A Web of Airways and Hubs

The emergence of global economic processes has been largely driven by the establishment of rapid air transport connections across continents and the spread of information and communication tools and networks enabling diverse data traffic (Figure 28).

The term hub was first coined in transportation geography, referring to the air traffic junctures and transit points serving as the biggest assembly and distribution centers. Hubs have gained huge significance in parallel with globalization, and the development potential of certain cities is defined by their capacity to become global hubs. When a city forges crosscontinent links, it gains a situational advantage that enables it to better utilize its local attributes. This then creates a direct feedback loop to its role within the global or regional network of communities. This is why the centers playing various territorial roles are referred to as gateways or hub cities in urban network studies, referring to their capacity to “open the gates” to their broader region through their large-scale transportation links. The hub role in the air traffic network and developments linked to air transport thus often have additional significance. The patterns of this network also determine the “winning regions” of the urban competition in the processes of globalization. Based on the miles flown by international air travelers in 2010, the airlines clocking the most traveler miles spent in the air are Dubai’s Emirates, Lufthansa, Delta Air Lines, Air France, British Airways, the Hong Kong-based Cathay Pacific and Singapore Airlines. The territorial patterns of the air connections operated by these leading airlines also outline the most developed and most significant metropolises within the global economy.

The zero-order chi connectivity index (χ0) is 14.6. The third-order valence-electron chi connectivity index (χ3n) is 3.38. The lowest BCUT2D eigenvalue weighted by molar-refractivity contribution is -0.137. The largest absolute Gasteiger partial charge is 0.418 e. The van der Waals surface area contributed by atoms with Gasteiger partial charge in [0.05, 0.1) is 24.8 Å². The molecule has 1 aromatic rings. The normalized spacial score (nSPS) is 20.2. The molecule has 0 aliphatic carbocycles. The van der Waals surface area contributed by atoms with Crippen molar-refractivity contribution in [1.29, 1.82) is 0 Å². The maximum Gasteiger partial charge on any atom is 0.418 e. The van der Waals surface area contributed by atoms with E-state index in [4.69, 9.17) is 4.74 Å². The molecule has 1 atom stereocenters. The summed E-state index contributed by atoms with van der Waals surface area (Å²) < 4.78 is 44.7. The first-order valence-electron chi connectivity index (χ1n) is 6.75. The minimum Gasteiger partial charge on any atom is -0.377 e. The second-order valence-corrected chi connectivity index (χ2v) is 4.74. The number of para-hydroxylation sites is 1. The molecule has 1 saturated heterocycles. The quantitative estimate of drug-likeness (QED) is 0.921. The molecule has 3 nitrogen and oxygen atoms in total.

Figure 28 The geographic Distribution of Air Traffic Junctures

Source: Robert Hamill


The Global Network of the Facebook Space

Since the Industrial Revolution, the speed of information dissemination has been mainly shaped by the development and opportunities of transportation infrastructure. This speed has switched to a higher gear with the advances in telecommunication infrastructure over the past century. However, the infrastructural progress of the past 15 to 20 years has paved the way for a new phenomenon of which Facebook has become the poster child, a phenomenon that can be defined as social networks based on global social foundations. The density and crosscontinental nature of these networks is ever-growing.

The relationships represented on a global scale in Facebook’s social network rapidly increased in density between 2010 and 2013, with the website registering 1.11 billion regular monthly users in 2013. The 23% increase in users over the course of a single year, between March 2012 and March 2013, from 901 million, testifies to its dynamic development. Meanwhile, in early 2016 at the Mobile World Congress in Barcelona, Facebook CEO Mark Zuckerberg reported that the number of users had reached 2 billion (Figure 29).

Figure 29 Distribution of Facebook Users Across the Globe

Source: Recreo Viral